Mat Ishbia talks the ‘loser mentality,’ the controversial ‘ultimatum’ and the years ahead

Mat Ishbia is optimistic about the mortgage market. The Pontiac, Michigan-based United Wholesale Mortgage (UWM) CEO believes that 2022 and 2023 are equally challenging years, but the market will improve in 2024. Meanwhile, 2025 and 2026 will be off the charts.

What does Ishbia think about surging mortgage rates, lack of housing inventory and monetary and policy pressures

“That’s a people-who-are-losers mentality. And those people I don’t like being associated with,” Ishbia says. “We recognize what reality is. But it’s about the mindset; we think we’re winning now.” 

Ishbia says that the wholesale channel should reach 33% market share by 2026, compared to the current level of 22%. He also said that the growth will be achieved despite competitors exiting the space in part because of Ishbia’s cutthroat pricing initiatives, which will play a smaller role going forward. 

“Right now, there are 70 lenders out there. One lender leaving, two others leaving, it doesn’t matter at all,” Ishbia said. “It’s all about making sure they [brokers] have options.” 

But hasn’t UWM limited brokers’ options by imposing an ultimatum and prohibiting brokers from working simultaneously with UWM and two competitors, Rocket Mortgage or Fairway Independent Mortgage?  

“There were two companies out there that were doing stuff to hurt the broker community systematically,” the executive said. “The broker community is better because of that [the ultimatum].” 

Ishbia answered a range of questions in an interview with HousingWire in early May during UWM Live!, its brokers’ network conference held in its sports center in Pontiac.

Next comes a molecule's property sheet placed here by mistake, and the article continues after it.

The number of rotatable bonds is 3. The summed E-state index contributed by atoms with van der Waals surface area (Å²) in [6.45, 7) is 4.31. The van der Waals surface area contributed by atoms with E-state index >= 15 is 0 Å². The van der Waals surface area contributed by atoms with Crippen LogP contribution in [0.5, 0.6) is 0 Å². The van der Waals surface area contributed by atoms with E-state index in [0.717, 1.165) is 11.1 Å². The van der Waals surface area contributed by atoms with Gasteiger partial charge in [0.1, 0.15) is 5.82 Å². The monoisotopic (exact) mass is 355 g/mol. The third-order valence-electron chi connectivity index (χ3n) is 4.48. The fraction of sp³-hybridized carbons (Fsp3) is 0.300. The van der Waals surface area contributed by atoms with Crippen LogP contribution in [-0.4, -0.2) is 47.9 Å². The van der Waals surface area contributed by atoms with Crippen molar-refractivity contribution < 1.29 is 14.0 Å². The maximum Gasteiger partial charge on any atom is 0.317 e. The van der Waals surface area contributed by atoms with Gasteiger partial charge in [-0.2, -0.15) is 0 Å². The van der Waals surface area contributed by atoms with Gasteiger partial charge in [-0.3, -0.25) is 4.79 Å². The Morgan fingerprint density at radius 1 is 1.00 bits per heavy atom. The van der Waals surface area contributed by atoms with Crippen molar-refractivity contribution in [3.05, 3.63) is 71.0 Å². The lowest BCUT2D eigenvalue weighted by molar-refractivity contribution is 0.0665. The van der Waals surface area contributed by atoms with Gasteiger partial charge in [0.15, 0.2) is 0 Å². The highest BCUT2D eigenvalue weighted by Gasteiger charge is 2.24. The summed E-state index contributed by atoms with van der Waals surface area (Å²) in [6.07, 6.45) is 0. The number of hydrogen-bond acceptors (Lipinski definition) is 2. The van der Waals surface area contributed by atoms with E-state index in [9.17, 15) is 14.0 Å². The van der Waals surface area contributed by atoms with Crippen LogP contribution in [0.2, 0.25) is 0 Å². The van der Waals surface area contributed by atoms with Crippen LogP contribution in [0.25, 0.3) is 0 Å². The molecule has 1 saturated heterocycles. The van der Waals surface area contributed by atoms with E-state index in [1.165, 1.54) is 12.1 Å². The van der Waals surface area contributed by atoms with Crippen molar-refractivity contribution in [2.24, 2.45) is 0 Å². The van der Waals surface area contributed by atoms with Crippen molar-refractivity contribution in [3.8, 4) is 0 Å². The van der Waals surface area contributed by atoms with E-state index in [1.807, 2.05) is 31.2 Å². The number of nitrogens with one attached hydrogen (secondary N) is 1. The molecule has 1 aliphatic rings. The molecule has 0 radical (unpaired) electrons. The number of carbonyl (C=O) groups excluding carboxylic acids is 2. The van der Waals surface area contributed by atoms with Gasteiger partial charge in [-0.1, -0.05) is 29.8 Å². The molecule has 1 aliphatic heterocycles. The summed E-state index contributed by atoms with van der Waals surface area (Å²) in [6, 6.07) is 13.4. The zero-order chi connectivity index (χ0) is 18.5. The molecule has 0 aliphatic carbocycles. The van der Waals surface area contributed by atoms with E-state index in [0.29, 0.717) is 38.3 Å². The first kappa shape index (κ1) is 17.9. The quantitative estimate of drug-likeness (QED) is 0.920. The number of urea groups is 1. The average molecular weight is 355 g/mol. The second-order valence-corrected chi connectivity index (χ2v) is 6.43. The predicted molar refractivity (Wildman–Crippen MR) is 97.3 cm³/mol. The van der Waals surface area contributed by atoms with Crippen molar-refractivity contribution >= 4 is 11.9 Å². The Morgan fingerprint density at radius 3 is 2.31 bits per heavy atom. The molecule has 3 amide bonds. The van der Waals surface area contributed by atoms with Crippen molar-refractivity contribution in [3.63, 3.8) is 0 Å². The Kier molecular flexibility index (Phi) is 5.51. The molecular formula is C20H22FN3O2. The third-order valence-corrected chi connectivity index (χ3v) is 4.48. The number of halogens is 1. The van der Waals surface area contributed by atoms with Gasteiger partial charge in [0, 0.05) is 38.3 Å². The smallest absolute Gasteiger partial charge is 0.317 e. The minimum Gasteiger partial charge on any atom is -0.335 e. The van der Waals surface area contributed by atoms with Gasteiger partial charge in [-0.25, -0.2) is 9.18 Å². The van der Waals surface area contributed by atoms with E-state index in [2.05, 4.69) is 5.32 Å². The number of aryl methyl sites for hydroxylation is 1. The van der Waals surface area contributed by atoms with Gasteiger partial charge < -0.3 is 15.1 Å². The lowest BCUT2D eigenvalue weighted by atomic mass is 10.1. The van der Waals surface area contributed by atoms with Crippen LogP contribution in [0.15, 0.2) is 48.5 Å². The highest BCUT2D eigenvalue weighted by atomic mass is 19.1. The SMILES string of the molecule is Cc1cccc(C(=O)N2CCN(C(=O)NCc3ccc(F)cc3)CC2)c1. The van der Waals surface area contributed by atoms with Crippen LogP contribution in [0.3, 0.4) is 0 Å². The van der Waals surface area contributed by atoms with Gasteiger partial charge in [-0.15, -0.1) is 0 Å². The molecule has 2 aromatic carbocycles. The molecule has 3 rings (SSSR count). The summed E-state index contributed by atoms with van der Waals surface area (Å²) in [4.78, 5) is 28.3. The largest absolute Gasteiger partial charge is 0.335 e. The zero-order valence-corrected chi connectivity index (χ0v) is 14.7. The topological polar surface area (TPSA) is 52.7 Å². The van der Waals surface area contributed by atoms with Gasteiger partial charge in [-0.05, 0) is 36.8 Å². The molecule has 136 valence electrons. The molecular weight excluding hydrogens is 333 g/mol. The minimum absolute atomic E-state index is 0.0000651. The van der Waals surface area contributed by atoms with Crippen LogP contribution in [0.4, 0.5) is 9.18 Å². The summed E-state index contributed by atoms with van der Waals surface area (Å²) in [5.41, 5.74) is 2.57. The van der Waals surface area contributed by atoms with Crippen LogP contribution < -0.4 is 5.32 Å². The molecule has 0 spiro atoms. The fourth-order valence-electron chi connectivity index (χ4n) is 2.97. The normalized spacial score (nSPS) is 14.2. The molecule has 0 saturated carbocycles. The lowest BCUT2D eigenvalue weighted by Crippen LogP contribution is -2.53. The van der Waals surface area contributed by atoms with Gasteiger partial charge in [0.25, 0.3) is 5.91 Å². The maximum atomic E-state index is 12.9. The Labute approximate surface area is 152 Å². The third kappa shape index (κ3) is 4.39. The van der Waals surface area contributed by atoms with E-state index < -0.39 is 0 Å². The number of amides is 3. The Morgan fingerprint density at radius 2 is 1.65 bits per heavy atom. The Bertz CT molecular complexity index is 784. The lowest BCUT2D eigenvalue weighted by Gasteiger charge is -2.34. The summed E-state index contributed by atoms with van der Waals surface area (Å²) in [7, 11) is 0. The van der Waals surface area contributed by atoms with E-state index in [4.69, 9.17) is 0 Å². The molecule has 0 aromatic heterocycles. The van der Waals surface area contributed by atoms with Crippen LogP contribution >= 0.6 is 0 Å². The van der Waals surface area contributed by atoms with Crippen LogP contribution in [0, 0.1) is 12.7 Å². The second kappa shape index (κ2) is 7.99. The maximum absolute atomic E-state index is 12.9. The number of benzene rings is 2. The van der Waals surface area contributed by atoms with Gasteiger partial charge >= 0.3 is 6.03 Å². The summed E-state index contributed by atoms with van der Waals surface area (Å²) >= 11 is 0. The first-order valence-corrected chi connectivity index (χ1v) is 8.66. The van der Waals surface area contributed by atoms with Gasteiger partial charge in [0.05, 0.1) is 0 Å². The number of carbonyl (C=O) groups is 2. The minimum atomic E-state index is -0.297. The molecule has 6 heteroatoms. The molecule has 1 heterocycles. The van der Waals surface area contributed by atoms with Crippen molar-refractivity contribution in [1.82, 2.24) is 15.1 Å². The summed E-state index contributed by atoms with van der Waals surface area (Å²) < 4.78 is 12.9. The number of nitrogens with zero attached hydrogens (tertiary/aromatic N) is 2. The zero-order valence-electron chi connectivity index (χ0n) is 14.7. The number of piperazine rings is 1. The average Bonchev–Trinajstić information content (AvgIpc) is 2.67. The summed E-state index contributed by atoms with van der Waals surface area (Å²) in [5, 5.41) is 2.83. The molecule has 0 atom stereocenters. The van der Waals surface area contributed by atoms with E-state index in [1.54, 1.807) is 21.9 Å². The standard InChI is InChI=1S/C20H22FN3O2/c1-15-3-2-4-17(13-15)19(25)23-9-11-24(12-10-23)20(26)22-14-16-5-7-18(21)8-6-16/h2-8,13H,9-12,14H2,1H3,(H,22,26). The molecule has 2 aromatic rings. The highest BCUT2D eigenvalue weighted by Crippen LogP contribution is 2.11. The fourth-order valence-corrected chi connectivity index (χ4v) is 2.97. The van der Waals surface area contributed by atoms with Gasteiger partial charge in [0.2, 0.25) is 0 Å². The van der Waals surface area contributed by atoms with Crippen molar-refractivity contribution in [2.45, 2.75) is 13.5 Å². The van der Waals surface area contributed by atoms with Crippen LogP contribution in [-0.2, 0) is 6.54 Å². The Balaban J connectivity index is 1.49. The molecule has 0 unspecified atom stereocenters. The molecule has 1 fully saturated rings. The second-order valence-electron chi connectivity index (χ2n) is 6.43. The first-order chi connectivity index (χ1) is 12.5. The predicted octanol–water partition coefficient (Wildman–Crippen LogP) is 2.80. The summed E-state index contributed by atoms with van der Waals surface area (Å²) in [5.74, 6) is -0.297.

This interview has been condensed and edited for clarity.

Flávia Nunes: Where are we at in terms of the current mortgage market cycle?

Mat Ishbia: In the 2022 and 2023 markets, rates went up a lot. There’s a lot less refinancing and a lot more purchases. Is it the bottom? It’s hard to say it’s the bottom. However, I’d say a couple of months ago was when things were tight – from the fourth quarter [of 2022] – and the first quarter [of 2023] was slower because people will buy houses much more in the spring, summer and fall. 

I don’t know if it’s the bottom or not, but the reality is 2022 and 2023 will be recovery years; it’s going to break. And 2024, 2025 and 2026, they’ll be the three best mortgage years in history because everybody that’s doing 6.5% and 7% right now is gonna eventually need to refinance. I think 2022 and 2023 are equally tough years. We’ll get a lot better in 2024. And 2025 and 2026 will be off the charts.

Nunes: Surging mortgage rates is one challenge, but inventory is another. How can the market recover amid a lack of home supply? 

Ishbia: That’s a people-who-are-losers mentality. That’s what you’ll hear about on the earnings calls from some companies, But that’s just their excuse. The reality is there are a lot of people buying houses right now. The reality is you’ve got to compete, and you’ve got to win. We’re having a hell of a quarter. So, people who say inventory and rates and it’s bottom and it’s struggling, they just have a loser’s mentality. And those people I don’t like being associated with. So, the market is great. We’re on a great second quarter, and we’re going to keep on running. Brokers are out there and they’re winning. 

Nunes: And how are you taking advantage when the market gets better?

Ishbia: The market is still very good right now; we’re winning right now. But the market is going to get better. Rates lowering frees up inventory. No one is selling their $300,000 house at a 3% interest rate to buy a $400,000 home at 6% because then their payments are going to more than double. So what if rates were 4.5%? People would then sell the house because it is not as big of a jump if they wanna upgrade. And that will free up when rates drop. I’m not concerned about it at all. 

The stuff we’re doing in 2023 was built in 2020. The stuff I’m doing in 2024 has already been built. And we’re just working on the execution plans right now. We feel great about the strategy that we’re implementing and executing. All these other retail lenders are doom and gloom, saying: “The market is so hard, I gotta wait for next year.” We recognize what reality is. But it’s about the mindset; we think we’re winning now.

Nunes: Does it mean UWM will be back to overall profitability soon?